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Title: Lattice-Boltzmann modelling of oolitic grainstones : effects of cementation and dissolution
Author: Felce, Graham Peter
ISNI:       0000 0004 2718 4559
Awarding Body: University of Bristol
Current Institution: University of Bristol
Date of Award: 2011
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Using the lattice-Boltzmann method, simulations of fluid flow have allowed the effects of moldic dissolution and cementation on porosity and permeability to be studied. Moldic dissolution was simulated by the removal of whole and partial spheres to generate vugs and uniform cement by increasing the radius of the spheres so they coalesce. For an uncemented domain, the evolution effects of increasing moldic dissolution showed that the permeability is initially controlled by the intergranular porosity and the moldic pores are essentially isolated. As porosity increases, with approximately 9% dissolution the moldic vugs start to form connections across the domain (percolation) which agrees with existing empirical relationships. The permeability upon percolation is dominated by the connected pore-space and controlled by the moldic porosity which agrees with other work on field and simulation studies of carbonate rock fabrics. With increasing cementation, the sphere packs show consistent decreases in permeability as porosity is occluded and correlates well to existing analytical solutions of coalesced sphere packs and empirical relationships. With the addition of moldic porosity, which leaves a cement shell intact, initial permeability is controlled solely by the intergranular porosity until percolation occurs and then connected moldic porosity dominates. It was found that connected moldic porosity and intergranular permeability can be treated as separate additive contributions an allow data sets of contrasting sphere arrangements to be correlated. Partial moldic dissolution was found to represent an earlier stage of dissolution that leads to the porosity and permeability of values seen for the whole-sphere dissolution. Modification of the cement by adding in holes reconnects the two pore systems and gives an automatic 54% permeability increase that occurs when a small connection is made for just a 1 % removal of cement. This study highlights the importance of the controlling pore type and the petrophysical property of pore-throat diameter. An additional field study of carbonate rock samples collected from Eleuthera, Bahamas allowed rocks to be reconstructed using micro-CT. Simulations of fluid flow of these samples and a quantitative image analysis of the micro-CT samples indicates that permeability can be effectively described and characterised by percentage contributions of pore-length to porosity, pore-area, a macropore shape factor and the number of data points measured in the sample.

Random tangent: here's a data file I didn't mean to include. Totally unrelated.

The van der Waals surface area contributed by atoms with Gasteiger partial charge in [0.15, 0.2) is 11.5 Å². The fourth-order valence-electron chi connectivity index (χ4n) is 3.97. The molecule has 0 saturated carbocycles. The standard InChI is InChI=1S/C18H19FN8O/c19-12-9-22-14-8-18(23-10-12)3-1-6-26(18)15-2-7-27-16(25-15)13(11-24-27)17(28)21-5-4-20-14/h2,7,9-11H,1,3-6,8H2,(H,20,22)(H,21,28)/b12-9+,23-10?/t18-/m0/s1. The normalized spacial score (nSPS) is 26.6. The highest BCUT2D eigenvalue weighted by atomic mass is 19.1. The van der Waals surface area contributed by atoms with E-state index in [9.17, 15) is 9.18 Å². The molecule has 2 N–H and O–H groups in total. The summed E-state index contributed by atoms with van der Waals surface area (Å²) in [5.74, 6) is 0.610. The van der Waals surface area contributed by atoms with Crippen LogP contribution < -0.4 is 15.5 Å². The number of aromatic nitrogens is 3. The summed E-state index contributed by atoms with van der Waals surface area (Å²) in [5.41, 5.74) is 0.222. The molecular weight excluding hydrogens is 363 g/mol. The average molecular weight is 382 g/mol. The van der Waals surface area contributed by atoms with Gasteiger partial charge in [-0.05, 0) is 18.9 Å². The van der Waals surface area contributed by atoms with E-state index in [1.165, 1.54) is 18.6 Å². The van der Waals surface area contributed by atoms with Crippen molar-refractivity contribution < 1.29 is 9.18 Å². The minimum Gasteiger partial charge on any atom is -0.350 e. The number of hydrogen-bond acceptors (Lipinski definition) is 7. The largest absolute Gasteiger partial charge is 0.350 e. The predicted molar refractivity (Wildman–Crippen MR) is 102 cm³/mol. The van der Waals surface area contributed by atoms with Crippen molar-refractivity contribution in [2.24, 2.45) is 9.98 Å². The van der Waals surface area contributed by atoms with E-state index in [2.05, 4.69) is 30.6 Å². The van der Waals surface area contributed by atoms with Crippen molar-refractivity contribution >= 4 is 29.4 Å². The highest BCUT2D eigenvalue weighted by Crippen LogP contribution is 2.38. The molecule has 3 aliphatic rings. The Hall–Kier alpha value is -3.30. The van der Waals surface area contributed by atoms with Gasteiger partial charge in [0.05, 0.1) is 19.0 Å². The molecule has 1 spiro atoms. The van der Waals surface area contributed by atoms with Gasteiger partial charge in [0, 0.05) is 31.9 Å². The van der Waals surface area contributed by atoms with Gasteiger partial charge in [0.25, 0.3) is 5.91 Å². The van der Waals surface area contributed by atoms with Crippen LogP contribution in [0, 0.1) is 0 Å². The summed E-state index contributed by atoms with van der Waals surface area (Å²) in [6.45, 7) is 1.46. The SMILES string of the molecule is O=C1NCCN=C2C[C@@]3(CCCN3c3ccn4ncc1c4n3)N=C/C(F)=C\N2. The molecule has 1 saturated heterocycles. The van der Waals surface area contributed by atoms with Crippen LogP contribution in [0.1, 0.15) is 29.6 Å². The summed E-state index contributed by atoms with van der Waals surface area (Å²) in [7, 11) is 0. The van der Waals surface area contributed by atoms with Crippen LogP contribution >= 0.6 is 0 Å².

Supervisor: Not available Sponsor: Not available
Qualification Name: Thesis (Ph.D.) Qualification Level: Doctoral
EThOS ID:  DOI: Not available